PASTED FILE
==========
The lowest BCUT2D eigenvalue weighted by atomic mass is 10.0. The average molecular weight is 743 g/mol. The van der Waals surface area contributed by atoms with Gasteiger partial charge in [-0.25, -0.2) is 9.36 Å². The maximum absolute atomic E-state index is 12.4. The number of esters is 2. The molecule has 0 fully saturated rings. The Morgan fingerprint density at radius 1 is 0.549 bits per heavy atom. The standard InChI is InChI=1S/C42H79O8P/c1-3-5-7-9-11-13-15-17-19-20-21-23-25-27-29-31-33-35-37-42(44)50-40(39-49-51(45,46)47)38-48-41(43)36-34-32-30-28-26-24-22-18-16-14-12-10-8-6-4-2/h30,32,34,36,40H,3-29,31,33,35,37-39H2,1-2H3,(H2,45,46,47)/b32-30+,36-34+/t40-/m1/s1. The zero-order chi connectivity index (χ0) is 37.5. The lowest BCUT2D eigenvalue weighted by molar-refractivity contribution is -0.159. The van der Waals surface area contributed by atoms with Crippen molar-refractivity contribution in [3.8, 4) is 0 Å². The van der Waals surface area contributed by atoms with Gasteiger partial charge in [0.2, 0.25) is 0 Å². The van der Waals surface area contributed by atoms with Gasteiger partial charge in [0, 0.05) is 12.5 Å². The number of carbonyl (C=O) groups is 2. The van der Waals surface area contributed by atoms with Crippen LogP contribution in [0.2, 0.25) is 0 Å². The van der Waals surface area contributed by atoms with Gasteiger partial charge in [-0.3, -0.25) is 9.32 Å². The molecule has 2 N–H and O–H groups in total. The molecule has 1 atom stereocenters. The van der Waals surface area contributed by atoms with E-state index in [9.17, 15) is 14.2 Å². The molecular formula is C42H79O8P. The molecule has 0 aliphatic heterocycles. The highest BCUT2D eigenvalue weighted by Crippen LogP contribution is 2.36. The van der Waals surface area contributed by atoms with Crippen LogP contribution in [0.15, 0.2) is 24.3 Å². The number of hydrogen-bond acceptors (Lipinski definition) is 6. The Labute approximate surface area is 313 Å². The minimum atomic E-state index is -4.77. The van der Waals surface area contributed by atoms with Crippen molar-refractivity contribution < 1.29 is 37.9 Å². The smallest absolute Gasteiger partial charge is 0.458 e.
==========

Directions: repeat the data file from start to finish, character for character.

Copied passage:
The lowest BCUT2D eigenvalue weighted by atomic mass is 10.0. The average molecular weight is 743 g/mol. The van der Waals surface area contributed by atoms with Gasteiger partial charge in [-0.25, -0.2) is 9.36 Å². The maximum absolute atomic E-state index is 12.4. The number of esters is 2. The molecule has 0 fully saturated rings. The Morgan fingerprint density at radius 1 is 0.549 bits per heavy atom. The standard InChI is InChI=1S/C42H79O8P/c1-3-5-7-9-11-13-15-17-19-20-21-23-25-27-29-31-33-35-37-42(44)50-40(39-49-51(45,46)47)38-48-41(43)36-34-32-30-28-26-24-22-18-16-14-12-10-8-6-4-2/h30,32,34,36,40H,3-29,31,33,35,37-39H2,1-2H3,(H2,45,46,47)/b32-30+,36-34+/t40-/m1/s1. The zero-order chi connectivity index (χ0) is 37.5. The lowest BCUT2D eigenvalue weighted by molar-refractivity contribution is -0.159. The van der Waals surface area contributed by atoms with Crippen molar-refractivity contribution in [3.8, 4) is 0 Å². The van der Waals surface area contributed by atoms with Gasteiger partial charge in [0.2, 0.25) is 0 Å². The van der Waals surface area contributed by atoms with Gasteiger partial charge in [0, 0.05) is 12.5 Å². The number of carbonyl (C=O) groups is 2. The van der Waals surface area contributed by atoms with Crippen LogP contribution in [0.2, 0.25) is 0 Å². The van der Waals surface area contributed by atoms with Gasteiger partial charge in [-0.3, -0.25) is 9.32 Å². The molecule has 2 N–H and O–H groups in total. The molecule has 1 atom stereocenters. The van der Waals surface area contributed by atoms with E-state index in [9.17, 15) is 14.2 Å². The molecular formula is C42H79O8P. The molecule has 0 aliphatic heterocycles. The highest BCUT2D eigenvalue weighted by Crippen LogP contribution is 2.36. The van der Waals surface area contributed by atoms with Crippen LogP contribution in [0.15, 0.2) is 24.3 Å². The number of hydrogen-bond acceptors (Lipinski definition) is 6. The Labute approximate surface area is 313 Å². The minimum atomic E-state index is -4.77. The van der Waals surface area contributed by atoms with Crippen molar-refractivity contribution < 1.29 is 37.9 Å². The smallest absolute Gasteiger partial charge is 0.458 e.